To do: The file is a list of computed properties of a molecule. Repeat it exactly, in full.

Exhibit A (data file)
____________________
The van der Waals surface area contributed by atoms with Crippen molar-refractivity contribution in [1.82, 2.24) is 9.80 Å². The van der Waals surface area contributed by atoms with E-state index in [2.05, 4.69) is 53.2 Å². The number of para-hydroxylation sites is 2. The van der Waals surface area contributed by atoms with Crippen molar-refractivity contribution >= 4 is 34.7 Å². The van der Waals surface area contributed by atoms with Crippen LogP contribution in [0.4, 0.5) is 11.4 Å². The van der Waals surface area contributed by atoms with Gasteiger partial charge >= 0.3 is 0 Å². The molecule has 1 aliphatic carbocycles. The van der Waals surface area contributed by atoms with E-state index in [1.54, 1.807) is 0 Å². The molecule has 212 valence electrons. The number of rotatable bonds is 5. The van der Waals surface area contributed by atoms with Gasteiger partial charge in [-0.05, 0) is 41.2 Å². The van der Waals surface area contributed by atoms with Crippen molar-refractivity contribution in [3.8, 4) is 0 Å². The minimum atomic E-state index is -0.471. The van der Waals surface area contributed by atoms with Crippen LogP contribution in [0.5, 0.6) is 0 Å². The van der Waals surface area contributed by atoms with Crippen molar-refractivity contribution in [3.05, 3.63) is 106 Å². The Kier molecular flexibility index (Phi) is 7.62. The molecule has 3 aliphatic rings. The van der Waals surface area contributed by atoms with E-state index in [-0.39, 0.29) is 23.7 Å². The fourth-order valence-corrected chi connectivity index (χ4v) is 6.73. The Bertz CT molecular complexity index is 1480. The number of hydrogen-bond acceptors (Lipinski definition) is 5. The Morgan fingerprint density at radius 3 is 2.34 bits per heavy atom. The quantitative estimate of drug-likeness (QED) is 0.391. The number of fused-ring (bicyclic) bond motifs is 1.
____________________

The van der Waals surface area contributed by atoms with Crippen molar-refractivity contribution in [1.82, 2.24) is 9.80 Å². The van der Waals surface area contributed by atoms with E-state index in [2.05, 4.69) is 53.2 Å². The number of para-hydroxylation sites is 2. The van der Waals surface area contributed by atoms with Crippen molar-refractivity contribution >= 4 is 34.7 Å². The van der Waals surface area contributed by atoms with Crippen LogP contribution in [0.4, 0.5) is 11.4 Å². The van der Waals surface area contributed by atoms with Gasteiger partial charge >= 0.3 is 0 Å². The molecule has 1 aliphatic carbocycles. The van der Waals surface area contributed by atoms with E-state index in [1.54, 1.807) is 0 Å². The molecule has 212 valence electrons. The number of rotatable bonds is 5. The van der Waals surface area contributed by atoms with Gasteiger partial charge in [-0.05, 0) is 41.2 Å². The van der Waals surface area contributed by atoms with Crippen molar-refractivity contribution in [3.8, 4) is 0 Å². The minimum atomic E-state index is -0.471. The van der Waals surface area contributed by atoms with Crippen LogP contribution in [0.5, 0.6) is 0 Å². The van der Waals surface area contributed by atoms with Crippen molar-refractivity contribution in [3.05, 3.63) is 106 Å². The Kier molecular flexibility index (Phi) is 7.62. The molecule has 3 aliphatic rings. The van der Waals surface area contributed by atoms with E-state index in [-0.39, 0.29) is 23.7 Å². The fourth-order valence-corrected chi connectivity index (χ4v) is 6.73. The Bertz CT molecular complexity index is 1480. The number of hydrogen-bond acceptors (Lipinski definition) is 5. The Morgan fingerprint density at radius 3 is 2.34 bits per heavy atom. The quantitative estimate of drug-likeness (QED) is 0.391. The number of fused-ring (bicyclic) bond motifs is 1.